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Canada’s Corporations Have Already Earned Enough To Pay Their Income Taxes For The Year

The rest of us have to work until late February to achieve the same thing.
A night-time view of illuminated skyscrapers in the financial district of Toronto.

MONTREAL ― By Tuesday, Jan. 7, just before 9 a.m., the typical Canadian corporation had already earned all the money it will need to pay its income taxes this year.

That’s according to a new study from advocacy group Canadians for Tax Fairness, which found that income taxes account for a mere 1.75 per cent of businesses’ operating revenues.

The study concludes that Canada’s two-decade run of corporate tax cuts has failed to spur the business investment it was supposed to; cost governments hundreds of billions of dollars; and worsened inequality.

Watch: Should Canada’s super-rich pay a super-tax? Story continues below.


Toby Sanger, the economist who wrote the report on behalf of the group, estimates that for individuals, “income tax freedom day” only comes at the end of February. Based on tax estimates from Statistics Canada, Canadian households will have earned enough to pay their income taxes by 10 p.m. on the evening of February 29 (or March 1 if this weren’t a leap year).

“We need to recognize that cutting corporate taxes has been a multi-hundred-billion-dollar failure, stop the race to the bottom, restore corporate tax rates and invest additional revenues in public services that both grow the economy and improve the lives of all Canadians,” Sanger wrote in the report.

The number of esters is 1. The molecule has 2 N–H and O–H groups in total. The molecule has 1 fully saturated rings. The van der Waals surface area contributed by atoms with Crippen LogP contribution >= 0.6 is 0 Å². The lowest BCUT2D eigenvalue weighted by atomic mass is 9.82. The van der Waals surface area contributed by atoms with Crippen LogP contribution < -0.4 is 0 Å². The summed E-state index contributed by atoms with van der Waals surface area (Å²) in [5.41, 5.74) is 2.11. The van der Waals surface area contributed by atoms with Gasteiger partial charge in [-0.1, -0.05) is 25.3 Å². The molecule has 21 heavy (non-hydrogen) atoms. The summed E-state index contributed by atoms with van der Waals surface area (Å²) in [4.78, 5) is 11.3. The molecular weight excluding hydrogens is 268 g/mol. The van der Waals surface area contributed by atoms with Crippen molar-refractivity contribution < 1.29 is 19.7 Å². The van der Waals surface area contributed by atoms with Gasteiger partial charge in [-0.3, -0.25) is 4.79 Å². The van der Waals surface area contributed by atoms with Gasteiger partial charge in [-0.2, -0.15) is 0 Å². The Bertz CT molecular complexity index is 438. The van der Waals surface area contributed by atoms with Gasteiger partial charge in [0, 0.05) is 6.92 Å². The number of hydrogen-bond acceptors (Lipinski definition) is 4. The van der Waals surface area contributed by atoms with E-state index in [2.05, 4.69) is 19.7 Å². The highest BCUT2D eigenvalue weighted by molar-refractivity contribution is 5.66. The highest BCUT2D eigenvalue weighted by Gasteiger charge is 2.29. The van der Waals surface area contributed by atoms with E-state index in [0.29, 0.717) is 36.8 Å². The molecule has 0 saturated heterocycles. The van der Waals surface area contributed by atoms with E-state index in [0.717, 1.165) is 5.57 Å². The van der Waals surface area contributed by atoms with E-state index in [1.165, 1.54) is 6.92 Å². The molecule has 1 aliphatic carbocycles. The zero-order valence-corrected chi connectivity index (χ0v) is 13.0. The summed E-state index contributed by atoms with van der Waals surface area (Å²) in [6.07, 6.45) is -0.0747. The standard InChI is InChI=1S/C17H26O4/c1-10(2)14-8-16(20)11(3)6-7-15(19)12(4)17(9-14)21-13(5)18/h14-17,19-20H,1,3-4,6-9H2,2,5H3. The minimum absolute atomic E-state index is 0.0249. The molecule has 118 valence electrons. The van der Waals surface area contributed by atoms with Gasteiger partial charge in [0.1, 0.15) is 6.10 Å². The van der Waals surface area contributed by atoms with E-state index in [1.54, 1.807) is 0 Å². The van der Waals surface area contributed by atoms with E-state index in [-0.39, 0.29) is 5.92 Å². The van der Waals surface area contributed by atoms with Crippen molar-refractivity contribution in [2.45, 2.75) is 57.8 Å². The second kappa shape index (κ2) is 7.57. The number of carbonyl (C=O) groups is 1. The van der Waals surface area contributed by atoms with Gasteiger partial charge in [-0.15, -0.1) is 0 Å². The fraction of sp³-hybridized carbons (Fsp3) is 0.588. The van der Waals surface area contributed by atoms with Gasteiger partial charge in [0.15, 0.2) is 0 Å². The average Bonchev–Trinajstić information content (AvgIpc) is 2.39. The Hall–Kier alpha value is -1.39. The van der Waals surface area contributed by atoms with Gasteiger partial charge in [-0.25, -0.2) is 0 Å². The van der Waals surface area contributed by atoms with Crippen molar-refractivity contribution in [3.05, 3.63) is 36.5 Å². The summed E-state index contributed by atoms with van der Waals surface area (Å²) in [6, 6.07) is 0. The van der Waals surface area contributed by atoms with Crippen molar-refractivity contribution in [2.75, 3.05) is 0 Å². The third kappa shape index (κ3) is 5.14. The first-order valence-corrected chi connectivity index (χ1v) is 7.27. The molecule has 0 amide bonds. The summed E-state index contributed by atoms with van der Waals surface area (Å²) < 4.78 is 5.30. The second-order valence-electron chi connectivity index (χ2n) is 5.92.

Beginning around 2000, successive Canadian governments, both Liberal and Conservative, enacted a series of tax cuts that dropped the corporate tax rate from among the highest for a major economy to among the lowest.

Around 2013, Canada passed a meaningful milestone: For the first time on record, individuals are now paying more of the country’s tax burden than corporations.

By Sanger’s estimates, the effective tax rate for corporations ― that is, the actual tax burden they have when taking into account tax breaks, deductions and subsidies ― is 18.8 per cent of taxable income (revenue minus expenses and deductions). That’s down from nearly 40 per cent in 2000.

This chart from Canadians for Tax Fairness shows the effective combined federal and provincial corporate tax rate has been in decline for more than two decades.

That windfall was supposed to result in business investment that created jobs and made Canada’s companies more productive. But Sanger ― along with many other economists ― notes this hasn’t happened.

In fact, business investment declined “in lock step” with corporate tax rates, Sanger found.

Even though tax cuts were supposed to spur business investment, this chart from CTF's report shows investment "fell in lock step" with corporate taxes.

Where did the money go?

Rather than reinvesting the money, corporations have largely handed it over to shareholders in the form of higher dividends, or used it to stockpile cash, Sanger’s study concludes.